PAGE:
Browse "Languages"

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Anishinaabemowin: Ojibwe Language

Anishinaabemowin (also called Ojibwemowin, the Ojibwe/Ojibwa language, or Chippewa) is an Indigenous language, generally spanning from Manitoba to Québec, with a strong concentration around the Great Lakes. Elders share that the term Anishinaabemowin acknowledges the creation story of the Ojibwe people: “Anishinaabe” means “the spirit that is lowered down from above,” “-mo” refers to expression through speech and “-win” refers to the life energy within, used to do so. Linguists also explain that “-win” is a nominalizer that turns the verb Anishinaabemo (“he/she is speaking the Anishinaabe language”) into a noun.

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Can. English

English is one of Canada’s two official languages, spoken as a mother tongue by about 19 million people, or 57 per cent of the population, and by about 68 per cent as a home language (2011 Census of Population).

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Canadian English

English is one of Canada’s two official languages, spoken as a mother tongue by about 19 million people, or 57 per cent of the population, and by about 68 per cent as a home language (2011 Census of Population).

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Canadian Parents for French

Canadian Parents for French is a national organization of parents dedicated to the expansion of French second-language learning opportunities for young Canadians. Primarily driven by the volunteer efforts of parents, it has been the leading organization in Canada dedicated to the expansion of French immersion programs and the improvement of French second-language learning programs since the 1970s.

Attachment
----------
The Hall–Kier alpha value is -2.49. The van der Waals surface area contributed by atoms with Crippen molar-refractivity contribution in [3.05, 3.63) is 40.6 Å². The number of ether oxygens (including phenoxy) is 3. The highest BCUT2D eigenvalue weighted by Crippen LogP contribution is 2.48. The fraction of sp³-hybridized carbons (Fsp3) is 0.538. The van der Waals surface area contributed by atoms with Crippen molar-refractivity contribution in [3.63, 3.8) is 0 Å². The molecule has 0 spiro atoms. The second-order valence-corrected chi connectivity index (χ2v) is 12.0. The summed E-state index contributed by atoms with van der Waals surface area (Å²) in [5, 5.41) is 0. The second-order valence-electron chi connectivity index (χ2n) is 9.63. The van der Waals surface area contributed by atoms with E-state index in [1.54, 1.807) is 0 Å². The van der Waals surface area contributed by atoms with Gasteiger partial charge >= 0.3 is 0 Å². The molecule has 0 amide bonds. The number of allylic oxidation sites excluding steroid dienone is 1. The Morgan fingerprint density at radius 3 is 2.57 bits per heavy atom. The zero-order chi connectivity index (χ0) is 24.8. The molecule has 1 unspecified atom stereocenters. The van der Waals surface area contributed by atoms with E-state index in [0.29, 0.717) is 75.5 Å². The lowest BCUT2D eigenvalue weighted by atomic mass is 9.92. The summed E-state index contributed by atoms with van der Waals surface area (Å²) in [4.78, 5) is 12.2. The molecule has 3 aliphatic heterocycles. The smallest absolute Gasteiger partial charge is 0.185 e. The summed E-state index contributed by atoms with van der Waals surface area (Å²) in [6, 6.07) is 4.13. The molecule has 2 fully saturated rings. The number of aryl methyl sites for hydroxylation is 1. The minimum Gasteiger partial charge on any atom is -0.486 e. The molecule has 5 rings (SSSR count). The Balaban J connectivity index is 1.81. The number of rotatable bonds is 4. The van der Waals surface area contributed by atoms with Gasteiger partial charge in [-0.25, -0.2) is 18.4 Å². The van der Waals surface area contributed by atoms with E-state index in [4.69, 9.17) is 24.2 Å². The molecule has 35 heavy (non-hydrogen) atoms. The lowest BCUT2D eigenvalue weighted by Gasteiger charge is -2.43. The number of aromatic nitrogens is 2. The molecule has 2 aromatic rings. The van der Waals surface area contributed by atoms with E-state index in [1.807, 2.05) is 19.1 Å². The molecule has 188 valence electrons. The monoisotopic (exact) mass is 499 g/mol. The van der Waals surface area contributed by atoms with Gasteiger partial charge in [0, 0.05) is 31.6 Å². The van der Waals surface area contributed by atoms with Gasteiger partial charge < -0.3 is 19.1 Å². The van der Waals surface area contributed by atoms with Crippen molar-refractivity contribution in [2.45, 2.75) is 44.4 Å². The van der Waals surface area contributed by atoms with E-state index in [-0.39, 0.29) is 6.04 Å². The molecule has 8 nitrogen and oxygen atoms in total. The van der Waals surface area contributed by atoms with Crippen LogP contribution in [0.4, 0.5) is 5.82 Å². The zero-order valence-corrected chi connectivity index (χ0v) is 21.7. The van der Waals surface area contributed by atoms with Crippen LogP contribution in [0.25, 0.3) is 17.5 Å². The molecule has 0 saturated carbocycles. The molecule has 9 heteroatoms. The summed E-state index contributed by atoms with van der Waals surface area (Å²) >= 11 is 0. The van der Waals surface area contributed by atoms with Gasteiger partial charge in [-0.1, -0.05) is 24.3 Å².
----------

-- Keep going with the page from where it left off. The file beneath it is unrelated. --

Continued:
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Celtic Languages

The Celtic languages belong to the family of languages known as Indo-European and as such are related to most of the languages of Europe and many others found as far east of Europe as India. Linguists recognize 2 main divisions of Celtic: Continental Celtic and Insular Celtic.

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Chiac

Chiac (also spelled chiak or chiaque) is a specific type of discursive switching between French and English among individuals who are highly bilingual and have Acadian French as their mother tongue but Canadian English as their first or second language.

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Chinook Wawa

Chinook Jargon or Chinook Wawa — wawa meaning "talk" — is a pidgin language that was prevalent in British Columbia and the Pacific Northwest in the 1800s and early 1900s. Its small vocabulary and simplified grammar and sound system made it ideal for communication between diverse communities, especially those engaged in trade. The language is based on Lower Chinook, Nuu-chah-nulth (Nootka), French, ​English, with some contributions from Salishan, and other ​Indigenous languages. It is estimated that approximately 100,000 people could speak Chinook Wawa in 1875, and it was used widely in court testimony, newspaper advertising, missionary activity among Indigenous peoples, and everyday conversation from central British Columbia to northern California.